NEIL KEENAN UPDATE: CORRECTION REGARDING NEW GLOBAL HUMAN RIGHTS COURT AND THE INTERNATIONAL CHAMBER OF COMMERCE
Ø International law expert provides clarification
Ø The International Chamber of Commerce is not needed to collect new Global Human Rights Court’s judgments
Ø The new court’s status and legitimacy is the same as the ICC arbitration court
Ø Common law contract basis provides foundation
by Michael Henry Dunn
September 4th, 2013 – In the wake of the recent update on the progress of The Keenan Group’s campaign to free the Global Collateral Accounts, the need for a correction has come to light regarding information provided on the new global court of human rights. This court has already been licensed in a free country of the non-aligned movement, and will include 174 nations as signatories, placing themselves under the court’s jurisdiction. The court will be a fully transparent court of record, with all cases made public. This writer’s post on the subject also emphasized the swift enforcement of judgments the new court will possess, mentioning a relationship with the International Chamber of Commerce. The distinguished lawyer and jurist whom I interviewed at length for that article has offered a further clarification in response to our post, explaining the exact manner in which such judgments would be enforced (for security reasons, this person’s name cannot be provided at this time).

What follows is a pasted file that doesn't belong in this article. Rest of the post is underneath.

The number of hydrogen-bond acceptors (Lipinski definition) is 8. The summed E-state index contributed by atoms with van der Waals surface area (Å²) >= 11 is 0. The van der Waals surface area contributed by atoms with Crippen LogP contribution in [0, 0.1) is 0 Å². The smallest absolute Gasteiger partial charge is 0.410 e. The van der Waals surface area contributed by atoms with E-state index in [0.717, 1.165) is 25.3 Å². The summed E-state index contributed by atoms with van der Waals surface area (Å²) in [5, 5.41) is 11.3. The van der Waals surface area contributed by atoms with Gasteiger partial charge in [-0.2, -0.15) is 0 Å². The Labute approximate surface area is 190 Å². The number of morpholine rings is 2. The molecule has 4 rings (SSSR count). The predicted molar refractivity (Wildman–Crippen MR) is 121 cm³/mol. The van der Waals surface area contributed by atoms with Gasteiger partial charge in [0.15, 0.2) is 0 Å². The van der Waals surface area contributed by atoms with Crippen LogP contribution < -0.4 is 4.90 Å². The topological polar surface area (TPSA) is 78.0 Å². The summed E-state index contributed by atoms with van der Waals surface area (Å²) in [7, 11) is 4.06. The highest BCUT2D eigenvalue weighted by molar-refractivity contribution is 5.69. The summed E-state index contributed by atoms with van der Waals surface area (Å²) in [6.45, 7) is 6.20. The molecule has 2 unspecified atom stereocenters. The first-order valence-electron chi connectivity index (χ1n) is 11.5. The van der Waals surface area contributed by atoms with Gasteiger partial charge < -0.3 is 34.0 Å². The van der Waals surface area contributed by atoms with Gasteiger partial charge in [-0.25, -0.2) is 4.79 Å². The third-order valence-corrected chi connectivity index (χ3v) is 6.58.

The original article, published on September 1st, stated:
“As the court’s rules will be established on the foundation of contract law, they will function in cooperation with the International Chamber of Commerce, which by current U.N.-sanctioned treaty signed by nearly every country in the world (including the U.S.) allows for immediate collection through local mechanisms of any and all judgments, by means of wage garnishment, asset seizure, and all other appropriate means.”
The above statement was incorrect, proceeding from this writer’s misinterpretation of the judge’s original wording. In a clarifying communication, the judge stated, “Nobody needs the International Chamber of Commerce to enforce our court’s judgments….Our court will have the same status and legitimacy as the ICC arbitration court, by common law contract basis….we can enforce our own judgments, just as ICC is able to enforce theirs.”
I regret the error, and am glad of the chance to clarify this important question. Additional details on the rules and functioning of the new global human rights court will be provided in future postings.
Michael Henry Dunn